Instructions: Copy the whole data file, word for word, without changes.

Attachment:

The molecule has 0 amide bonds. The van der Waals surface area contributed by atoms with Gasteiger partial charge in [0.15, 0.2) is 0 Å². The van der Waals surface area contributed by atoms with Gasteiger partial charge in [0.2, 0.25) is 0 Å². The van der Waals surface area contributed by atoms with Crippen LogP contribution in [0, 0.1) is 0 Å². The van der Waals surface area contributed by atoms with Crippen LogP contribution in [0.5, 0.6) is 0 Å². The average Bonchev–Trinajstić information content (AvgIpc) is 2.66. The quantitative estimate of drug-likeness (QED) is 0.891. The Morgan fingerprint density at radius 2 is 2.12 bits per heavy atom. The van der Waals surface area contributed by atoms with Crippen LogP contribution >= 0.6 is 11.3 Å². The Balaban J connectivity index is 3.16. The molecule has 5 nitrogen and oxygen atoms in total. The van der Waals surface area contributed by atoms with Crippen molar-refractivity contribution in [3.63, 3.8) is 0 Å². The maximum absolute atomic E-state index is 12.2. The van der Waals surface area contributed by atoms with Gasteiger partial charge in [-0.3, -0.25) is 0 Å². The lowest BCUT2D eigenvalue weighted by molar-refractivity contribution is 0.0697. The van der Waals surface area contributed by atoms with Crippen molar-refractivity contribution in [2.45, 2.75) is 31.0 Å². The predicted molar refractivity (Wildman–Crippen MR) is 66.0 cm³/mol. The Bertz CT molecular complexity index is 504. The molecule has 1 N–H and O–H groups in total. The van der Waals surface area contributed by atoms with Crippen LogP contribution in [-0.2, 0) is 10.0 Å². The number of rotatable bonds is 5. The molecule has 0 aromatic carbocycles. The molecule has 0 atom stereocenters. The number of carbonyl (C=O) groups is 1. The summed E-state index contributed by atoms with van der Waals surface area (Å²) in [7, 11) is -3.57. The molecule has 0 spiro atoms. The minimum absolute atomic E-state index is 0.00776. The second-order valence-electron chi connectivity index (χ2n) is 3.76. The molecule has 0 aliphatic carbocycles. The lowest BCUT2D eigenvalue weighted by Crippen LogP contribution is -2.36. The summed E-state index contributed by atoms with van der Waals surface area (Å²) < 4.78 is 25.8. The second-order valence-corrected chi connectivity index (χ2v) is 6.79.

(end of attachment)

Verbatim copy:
The molecule has 0 amide bonds. The van der Waals surface area contributed by atoms with Gasteiger partial charge in [0.15, 0.2) is 0 Å². The van der Waals surface area contributed by atoms with Gasteiger partial charge in [0.2, 0.25) is 0 Å². The van der Waals surface area contributed by atoms with Crippen LogP contribution in [0, 0.1) is 0 Å². The van der Waals surface area contributed by atoms with Crippen LogP contribution in [0.5, 0.6) is 0 Å². The average Bonchev–Trinajstić information content (AvgIpc) is 2.66. The quantitative estimate of drug-likeness (QED) is 0.891. The Morgan fingerprint density at radius 2 is 2.12 bits per heavy atom. The van der Waals surface area contributed by atoms with Crippen LogP contribution >= 0.6 is 11.3 Å². The Balaban J connectivity index is 3.16. The molecule has 5 nitrogen and oxygen atoms in total. The van der Waals surface area contributed by atoms with Crippen molar-refractivity contribution in [3.63, 3.8) is 0 Å². The maximum absolute atomic E-state index is 12.2. The van der Waals surface area contributed by atoms with Gasteiger partial charge in [-0.3, -0.25) is 0 Å². The lowest BCUT2D eigenvalue weighted by molar-refractivity contribution is 0.0697. The van der Waals surface area contributed by atoms with Crippen molar-refractivity contribution in [2.45, 2.75) is 31.0 Å². The predicted molar refractivity (Wildman–Crippen MR) is 66.0 cm³/mol. The Bertz CT molecular complexity index is 504. The molecule has 1 N–H and O–H groups in total. The van der Waals surface area contributed by atoms with Crippen LogP contribution in [-0.2, 0) is 10.0 Å². The number of rotatable bonds is 5. The molecule has 0 aromatic carbocycles. The molecule has 0 atom stereocenters. The number of carbonyl (C=O) groups is 1. The summed E-state index contributed by atoms with van der Waals surface area (Å²) in [7, 11) is -3.57. The molecule has 0 spiro atoms. The minimum absolute atomic E-state index is 0.00776. The second-order valence-electron chi connectivity index (χ2n) is 3.76. The molecule has 0 aliphatic carbocycles. The lowest BCUT2D eigenvalue weighted by Crippen LogP contribution is -2.36. The summed E-state index contributed by atoms with van der Waals surface area (Å²) < 4.78 is 25.8. The second-order valence-corrected chi connectivity index (χ2v) is 6.79.